*Update: This show seriously gets better and better. While I liked the first season (for all the reasons I discuss below), I now consider it to be pretty darn fantastic in its outstanding writing, storylines that continually surprise, and consistent portrayal of family and marriage as good and beautiful.
There seemed to be quite a bit of hype surrounding NBC’s new drama “This Is Us” when it premiered this last fall, and honestly even still now after the season has ended. Part of that hype is probably because it stars Milo Ventimiglia who has also been popular lately over his presence in Netflix’s “Gilmore Girls” revival (go team Jess!). And part of that hype might be because the show was created by Dan Fogelman who wrote Crazy, Stupid, Love and also had a show premiere on Fox this season as well (the sports drama “Pitch”).
But mostly, I think the hype of “This Is Us” is because the show is actually very, very good.
The original premise of the show is mildly deceptive: It’s about several people connected through sharing a birthday… Except we learn quickly that it’s really about triplets (one adopted) born on their father’s birthday, so they’re actually connected by a lot more than the common birthday.
The show jumps back and forth to various points in time, to when the parents met, when the kids were born, when the kids were pre-teens and teenagers, and the present when they are 36.
High Quality Drama
This show has been compared a lot to “Parenthood,” and that may be the closest comparable show out there, but I think this show is actually quite a bit better than “Parenthood.”
We get a mix of strong, multi-faceted characters with both deep flaws and many admirable qualities. And their stories are woven together cleverly and seamlessly to show us many deep, genuine, true-to-life conflicts about things like making a marriage work when they don’t feel like putting in the effort, struggles with alcoholism, severe obesity and eating disorders, sibling jealousy, nervous breakdowns, grieving the loss of loved ones, life-long insecurities, and the over-all work it takes to be a family with your family members.
In fact, it’s all about family…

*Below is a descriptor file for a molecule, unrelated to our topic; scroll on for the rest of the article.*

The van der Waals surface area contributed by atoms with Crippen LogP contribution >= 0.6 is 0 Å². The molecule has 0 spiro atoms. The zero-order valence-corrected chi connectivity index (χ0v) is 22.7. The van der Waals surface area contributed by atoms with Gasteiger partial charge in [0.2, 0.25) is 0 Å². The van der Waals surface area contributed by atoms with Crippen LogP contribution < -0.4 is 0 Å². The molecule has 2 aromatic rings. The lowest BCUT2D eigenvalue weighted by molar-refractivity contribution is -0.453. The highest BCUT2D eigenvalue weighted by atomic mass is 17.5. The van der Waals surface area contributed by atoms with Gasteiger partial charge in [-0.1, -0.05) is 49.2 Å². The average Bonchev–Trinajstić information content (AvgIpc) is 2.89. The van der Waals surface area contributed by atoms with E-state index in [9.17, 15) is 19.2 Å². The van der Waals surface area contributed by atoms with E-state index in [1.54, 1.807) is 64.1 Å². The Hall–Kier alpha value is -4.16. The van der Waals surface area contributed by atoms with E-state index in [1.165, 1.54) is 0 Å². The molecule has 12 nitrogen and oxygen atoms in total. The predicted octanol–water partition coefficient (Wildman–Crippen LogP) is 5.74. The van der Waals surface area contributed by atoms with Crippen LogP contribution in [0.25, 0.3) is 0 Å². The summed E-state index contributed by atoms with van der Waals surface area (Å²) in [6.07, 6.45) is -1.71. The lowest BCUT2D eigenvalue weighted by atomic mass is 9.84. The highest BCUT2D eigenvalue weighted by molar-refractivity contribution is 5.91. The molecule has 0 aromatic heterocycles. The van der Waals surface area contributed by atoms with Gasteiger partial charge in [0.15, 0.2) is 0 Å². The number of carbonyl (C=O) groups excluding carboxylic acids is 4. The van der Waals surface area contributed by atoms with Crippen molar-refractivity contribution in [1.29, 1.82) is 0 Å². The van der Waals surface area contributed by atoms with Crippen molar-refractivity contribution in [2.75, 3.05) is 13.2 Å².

Nearly every plot line in this show has some connection to the importance of family life (probably where most of the “Parenthood” comparisons come from…). Having a family to back you up is shown to be not just a nice thing to have but an essential part of one’s life. What a concept.
We see the dad struggling to be a good father, siblings acknowledging that they’ve never been very close but deciding to work on it, a search for a birth father and subsequent involvement with him, and the list goes on.
These people struggle in very real, deep ways (yeah, you can expect to cry a few times), but they keep getting back up because their family members come through for them.
One unusual high point
I’ve never seen an extremely overweight principle character in a show before. Probably because it’s just not something that’s intrinsically appealing for people to watch.
But much like the story-line of my other favorite new show this season, “Speechless,” the writers of this show have taken a subject that does not seem like it would be much fun to watch and have made it both relatable and moving.
I would venture to say that the lack of sugar-coating in this character’s struggle with her weight and with the serious deep down pain connected with it is one of the aspects that makes “This Is Us” feel so real.
A couple moral issues…
It’s not perfect, morally. It’s got a promiscuous character, and a couple having premarital sex, but nothing graphic or out of the ordinary for a typical network TV series these days. And there’s very little sexual material that actually shown onscreen (though there is a brief male butt shot in the pilot).
There is also a character in a same-sex relationship, which felt unnecessary and rather tacked-on, but it’s a pretty minor plot point.
It’s good. Quite good. Very little to complain about morally, and very much to appreciate.